[VOICE OVER] Turning back to Edwin Fung, what does he expect to happen now the Plan has been approved?
EDWIN FUNG Compared to previous plans, this time around we see a greater focus on a couple of areas, one is driving engine for economic development will shift from export to domestic consumption, from investment to consumption, and also more emphasize on social targets instead of economic targets. For example there are some ambitious targets for development of social housing. These changes could entail more opportunities and implementation challenges at the local level, which businesses operating in that particular location need to be fully aware of. As a next step in the process, different ministries are working on formulating rules and regulations to facilitate the operation of the Five-Year plan and also its province who roll out their own local plan. So over the next three to six months, we expect more details of the implementation measures will be issued. Over time, when implications in specific regions and industry sectors become clear, companies should start to evaluate direct impacts on operations, costs and future business opportunities.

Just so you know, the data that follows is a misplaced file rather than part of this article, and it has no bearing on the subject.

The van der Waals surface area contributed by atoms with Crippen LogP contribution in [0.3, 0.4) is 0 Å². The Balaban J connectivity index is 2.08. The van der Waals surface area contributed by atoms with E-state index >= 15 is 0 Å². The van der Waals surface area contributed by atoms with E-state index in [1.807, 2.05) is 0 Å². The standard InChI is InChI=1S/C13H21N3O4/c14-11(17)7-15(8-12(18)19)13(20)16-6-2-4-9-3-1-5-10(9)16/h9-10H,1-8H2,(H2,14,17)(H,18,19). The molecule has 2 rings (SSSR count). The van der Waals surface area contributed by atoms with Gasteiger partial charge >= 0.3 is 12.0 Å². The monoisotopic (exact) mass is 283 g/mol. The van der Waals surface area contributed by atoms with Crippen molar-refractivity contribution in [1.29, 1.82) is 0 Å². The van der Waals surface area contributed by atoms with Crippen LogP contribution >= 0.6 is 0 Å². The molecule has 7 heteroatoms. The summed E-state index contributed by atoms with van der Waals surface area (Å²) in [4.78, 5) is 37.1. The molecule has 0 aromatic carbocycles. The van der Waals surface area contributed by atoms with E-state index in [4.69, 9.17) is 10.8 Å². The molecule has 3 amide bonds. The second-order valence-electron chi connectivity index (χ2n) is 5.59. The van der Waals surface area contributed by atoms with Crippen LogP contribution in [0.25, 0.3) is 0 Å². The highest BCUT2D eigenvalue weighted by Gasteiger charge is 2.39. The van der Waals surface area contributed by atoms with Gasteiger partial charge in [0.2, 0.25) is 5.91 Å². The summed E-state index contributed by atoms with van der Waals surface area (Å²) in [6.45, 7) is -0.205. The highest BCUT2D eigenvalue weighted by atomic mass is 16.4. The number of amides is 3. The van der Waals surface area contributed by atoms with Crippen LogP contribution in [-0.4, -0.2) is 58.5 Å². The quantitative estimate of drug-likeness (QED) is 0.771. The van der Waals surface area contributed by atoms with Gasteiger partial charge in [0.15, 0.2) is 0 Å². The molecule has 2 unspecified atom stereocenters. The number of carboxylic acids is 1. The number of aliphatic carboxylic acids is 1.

[VOICE OVER] KPMG is committed to helping its clients both within China and globally in navigating the complexities of China and helping them understand the implications of the Twelfth Five-Year Plan. For more information about KPMG and to read more of our analysis, visit www.kpmg.com/cn.

Disclaimer

The information contained herein is of a general nature and is not intended to address the circumstances of any particular individual or entity. Although we endeavor to provide accurate and timely information, there can be no guarantee that such information is accurate as of the date it is received or that it will continue to be accurate in the future. No one should act on such information without appropriate professional advice after a thorough examination of the particular situation.

 

 
Share with others

 

Via LinkedIn Via Twitter Via Facebook Via Digg Via MIXX Via Buzz

Latest issues and insights